Aircraft makers condemn four-fold increase in charges

Aircraft manufacturers on both sides of the Atlantic have reacted with consternation to the fledgling European Aviation Safety Agency’s (EASA) proposed four-fold price increase for some of its certification work.

Last year, a €13.5 million ($16 million) deficit in EASA’s finances prompted a crisis meeting of the agency’s management board to sort out its 2006 budget.

EASA proposes that annual fees for all type certificates (TC) for large aircraft with a maximum take-off weight (MTOW) greater than 50t should rise four-fold, up to €480,000 ($570,000), in addition to a 40% increase in the hourly rate charged for certification work and significant increases in fixed fees for design organisation approvals.

Similar increases for large aircraft with MTOWs less than 50t; large rotorcraft and turbine engines with take-off thrust of at least 25kN (5,600lb) or power output of at least 2000kW (2,600shp) are also advocated.

EASA, which claims the €9.5 million cash call is required to maintain its budget in 2006 and prevent any limitations on its services, has also commissioned consultants Deloitte to review its longer-term financial stability.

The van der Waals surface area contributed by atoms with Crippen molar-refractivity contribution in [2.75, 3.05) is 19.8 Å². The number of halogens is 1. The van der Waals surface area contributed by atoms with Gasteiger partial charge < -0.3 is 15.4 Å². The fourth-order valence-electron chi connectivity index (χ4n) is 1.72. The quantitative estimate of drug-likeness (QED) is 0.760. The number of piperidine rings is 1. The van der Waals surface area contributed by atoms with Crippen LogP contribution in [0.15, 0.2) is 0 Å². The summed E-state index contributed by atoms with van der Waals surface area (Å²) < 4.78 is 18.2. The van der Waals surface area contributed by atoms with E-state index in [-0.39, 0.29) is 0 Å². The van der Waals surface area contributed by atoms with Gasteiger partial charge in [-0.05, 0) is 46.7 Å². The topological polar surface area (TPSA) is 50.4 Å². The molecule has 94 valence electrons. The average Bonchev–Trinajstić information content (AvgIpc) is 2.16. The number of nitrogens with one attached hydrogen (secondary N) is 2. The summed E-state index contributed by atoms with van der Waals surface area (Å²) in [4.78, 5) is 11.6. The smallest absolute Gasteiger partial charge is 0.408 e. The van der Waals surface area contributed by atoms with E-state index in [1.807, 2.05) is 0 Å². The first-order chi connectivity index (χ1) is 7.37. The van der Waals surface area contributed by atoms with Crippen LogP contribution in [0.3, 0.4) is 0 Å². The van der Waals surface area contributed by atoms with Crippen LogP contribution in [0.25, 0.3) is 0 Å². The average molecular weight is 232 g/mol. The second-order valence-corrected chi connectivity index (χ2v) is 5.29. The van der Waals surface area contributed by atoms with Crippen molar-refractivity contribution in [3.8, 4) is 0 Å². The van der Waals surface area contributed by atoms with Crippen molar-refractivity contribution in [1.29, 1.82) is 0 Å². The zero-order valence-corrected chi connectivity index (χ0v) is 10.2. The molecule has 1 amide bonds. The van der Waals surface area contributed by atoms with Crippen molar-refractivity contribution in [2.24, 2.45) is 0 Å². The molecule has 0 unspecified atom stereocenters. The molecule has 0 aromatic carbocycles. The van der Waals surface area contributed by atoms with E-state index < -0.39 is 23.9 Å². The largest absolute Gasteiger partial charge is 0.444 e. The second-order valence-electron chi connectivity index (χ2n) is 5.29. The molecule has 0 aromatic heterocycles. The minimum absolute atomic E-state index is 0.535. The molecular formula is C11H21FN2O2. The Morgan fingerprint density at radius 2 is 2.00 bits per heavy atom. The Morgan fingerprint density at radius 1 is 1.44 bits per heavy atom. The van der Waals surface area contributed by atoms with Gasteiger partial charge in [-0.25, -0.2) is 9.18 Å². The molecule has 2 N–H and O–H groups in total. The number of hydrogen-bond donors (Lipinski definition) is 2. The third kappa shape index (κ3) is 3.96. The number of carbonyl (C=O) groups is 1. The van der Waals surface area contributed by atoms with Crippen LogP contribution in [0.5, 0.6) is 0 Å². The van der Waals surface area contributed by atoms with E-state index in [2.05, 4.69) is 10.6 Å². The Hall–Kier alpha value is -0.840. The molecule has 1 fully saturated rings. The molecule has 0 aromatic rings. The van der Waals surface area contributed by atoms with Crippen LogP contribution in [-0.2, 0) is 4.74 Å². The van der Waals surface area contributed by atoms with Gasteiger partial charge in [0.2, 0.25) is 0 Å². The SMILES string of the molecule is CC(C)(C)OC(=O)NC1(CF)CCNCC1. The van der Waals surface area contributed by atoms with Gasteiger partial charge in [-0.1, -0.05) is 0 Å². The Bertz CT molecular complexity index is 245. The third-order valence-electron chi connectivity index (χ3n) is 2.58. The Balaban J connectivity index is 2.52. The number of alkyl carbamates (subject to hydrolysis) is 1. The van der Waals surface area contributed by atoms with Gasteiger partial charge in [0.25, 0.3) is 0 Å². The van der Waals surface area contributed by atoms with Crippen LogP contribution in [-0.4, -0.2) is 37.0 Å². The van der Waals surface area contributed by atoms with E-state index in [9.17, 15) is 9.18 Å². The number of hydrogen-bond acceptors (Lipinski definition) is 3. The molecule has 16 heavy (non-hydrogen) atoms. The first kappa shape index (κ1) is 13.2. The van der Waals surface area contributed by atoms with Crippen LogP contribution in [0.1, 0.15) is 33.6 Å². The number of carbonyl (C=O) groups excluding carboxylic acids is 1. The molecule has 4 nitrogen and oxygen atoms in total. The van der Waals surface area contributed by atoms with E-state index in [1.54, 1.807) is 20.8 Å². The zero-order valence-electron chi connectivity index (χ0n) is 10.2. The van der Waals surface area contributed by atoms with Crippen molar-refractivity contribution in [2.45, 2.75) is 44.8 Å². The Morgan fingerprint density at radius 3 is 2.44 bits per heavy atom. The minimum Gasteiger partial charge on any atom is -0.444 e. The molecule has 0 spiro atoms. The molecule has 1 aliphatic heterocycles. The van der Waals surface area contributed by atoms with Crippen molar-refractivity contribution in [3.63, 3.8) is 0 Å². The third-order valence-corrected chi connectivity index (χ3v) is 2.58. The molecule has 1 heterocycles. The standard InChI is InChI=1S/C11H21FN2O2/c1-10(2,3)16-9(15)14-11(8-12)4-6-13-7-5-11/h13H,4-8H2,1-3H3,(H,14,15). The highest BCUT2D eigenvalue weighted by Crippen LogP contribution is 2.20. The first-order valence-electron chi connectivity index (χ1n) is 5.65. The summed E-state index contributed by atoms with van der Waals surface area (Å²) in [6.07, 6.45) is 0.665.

The Society of British Aerospace Companies (SBAC) says the proposals could increase annual costs by €500,000 for a large business and negate EASA’s founding principles of promoting cost efficiency through unitary certification.

“These extra costs suggest that EASA does not have the financial stability required to conduct the important regulatory role it has been given. The additional costs the changes imply will add a further burden to the competitiveness of the European aviation industry,” says the SBAC.

US General Aviation Manufacturers Association (GAMA) president and chief executive Pete Bunce warns the increases could be “only the first step”. He adds: “This uncertainty poses even greater concern to the future health of the general aviation industry in Europe.”

EASA says: “If the management board and the European Commission find the fees and charges need to be changed...this could be in place by the summer.”


Source: Flight International